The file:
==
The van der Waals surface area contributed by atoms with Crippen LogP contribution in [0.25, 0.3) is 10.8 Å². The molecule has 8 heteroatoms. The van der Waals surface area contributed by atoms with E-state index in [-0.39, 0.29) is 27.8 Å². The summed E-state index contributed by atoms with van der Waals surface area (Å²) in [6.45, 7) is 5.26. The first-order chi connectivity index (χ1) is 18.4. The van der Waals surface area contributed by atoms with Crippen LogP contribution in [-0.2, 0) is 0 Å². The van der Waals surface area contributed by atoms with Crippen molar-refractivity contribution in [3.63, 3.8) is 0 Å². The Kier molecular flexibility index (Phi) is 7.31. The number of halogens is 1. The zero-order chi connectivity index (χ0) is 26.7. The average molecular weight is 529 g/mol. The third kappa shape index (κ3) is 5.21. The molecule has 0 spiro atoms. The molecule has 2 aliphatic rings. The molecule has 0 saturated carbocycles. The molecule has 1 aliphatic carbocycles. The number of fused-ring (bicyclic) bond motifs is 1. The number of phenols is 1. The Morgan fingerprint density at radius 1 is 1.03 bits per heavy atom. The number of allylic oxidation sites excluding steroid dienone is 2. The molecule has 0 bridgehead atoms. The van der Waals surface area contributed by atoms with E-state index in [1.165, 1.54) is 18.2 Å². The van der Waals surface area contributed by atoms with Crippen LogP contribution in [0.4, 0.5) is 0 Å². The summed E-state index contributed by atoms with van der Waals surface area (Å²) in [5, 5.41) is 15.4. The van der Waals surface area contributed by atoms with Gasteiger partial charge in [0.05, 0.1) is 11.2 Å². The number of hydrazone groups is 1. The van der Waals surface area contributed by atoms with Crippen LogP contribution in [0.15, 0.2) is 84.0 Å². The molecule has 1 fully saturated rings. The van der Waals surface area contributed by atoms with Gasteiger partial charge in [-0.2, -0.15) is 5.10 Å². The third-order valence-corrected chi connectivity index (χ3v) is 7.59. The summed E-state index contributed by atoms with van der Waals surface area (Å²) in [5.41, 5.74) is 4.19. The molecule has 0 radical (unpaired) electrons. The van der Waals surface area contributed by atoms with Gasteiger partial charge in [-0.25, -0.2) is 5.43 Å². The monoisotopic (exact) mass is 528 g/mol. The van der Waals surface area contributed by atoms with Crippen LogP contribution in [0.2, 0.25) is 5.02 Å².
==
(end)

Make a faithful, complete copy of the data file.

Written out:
The van der Waals surface area contributed by atoms with Crippen LogP contribution in [0.25, 0.3) is 10.8 Å². The molecule has 8 heteroatoms. The van der Waals surface area contributed by atoms with E-state index in [-0.39, 0.29) is 27.8 Å². The summed E-state index contributed by atoms with van der Waals surface area (Å²) in [6.45, 7) is 5.26. The first-order chi connectivity index (χ1) is 18.4. The van der Waals surface area contributed by atoms with Crippen LogP contribution in [-0.2, 0) is 0 Å². The van der Waals surface area contributed by atoms with Crippen molar-refractivity contribution in [3.63, 3.8) is 0 Å². The Kier molecular flexibility index (Phi) is 7.31. The number of halogens is 1. The zero-order chi connectivity index (χ0) is 26.7. The average molecular weight is 529 g/mol. The third kappa shape index (κ3) is 5.21. The molecule has 0 spiro atoms. The molecule has 2 aliphatic rings. The molecule has 0 saturated carbocycles. The molecule has 1 aliphatic carbocycles. The number of fused-ring (bicyclic) bond motifs is 1. The number of phenols is 1. The Morgan fingerprint density at radius 1 is 1.03 bits per heavy atom. The number of allylic oxidation sites excluding steroid dienone is 2. The molecule has 0 bridgehead atoms. The van der Waals surface area contributed by atoms with E-state index in [1.165, 1.54) is 18.2 Å². The van der Waals surface area contributed by atoms with Crippen LogP contribution in [0.4, 0.5) is 0 Å². The summed E-state index contributed by atoms with van der Waals surface area (Å²) in [5, 5.41) is 15.4. The van der Waals surface area contributed by atoms with Gasteiger partial charge in [0.05, 0.1) is 11.2 Å². The number of hydrazone groups is 1. The van der Waals surface area contributed by atoms with Crippen LogP contribution in [0.15, 0.2) is 84.0 Å². The molecule has 1 fully saturated rings. The van der Waals surface area contributed by atoms with Gasteiger partial charge in [-0.2, -0.15) is 5.10 Å². The third-order valence-corrected chi connectivity index (χ3v) is 7.59. The summed E-state index contributed by atoms with van der Waals surface area (Å²) in [5.41, 5.74) is 4.19. The molecule has 0 radical (unpaired) electrons. The van der Waals surface area contributed by atoms with Gasteiger partial charge in [-0.25, -0.2) is 5.43 Å². The monoisotopic (exact) mass is 528 g/mol. The van der Waals surface area contributed by atoms with Crippen LogP contribution in [0.2, 0.25) is 5.02 Å².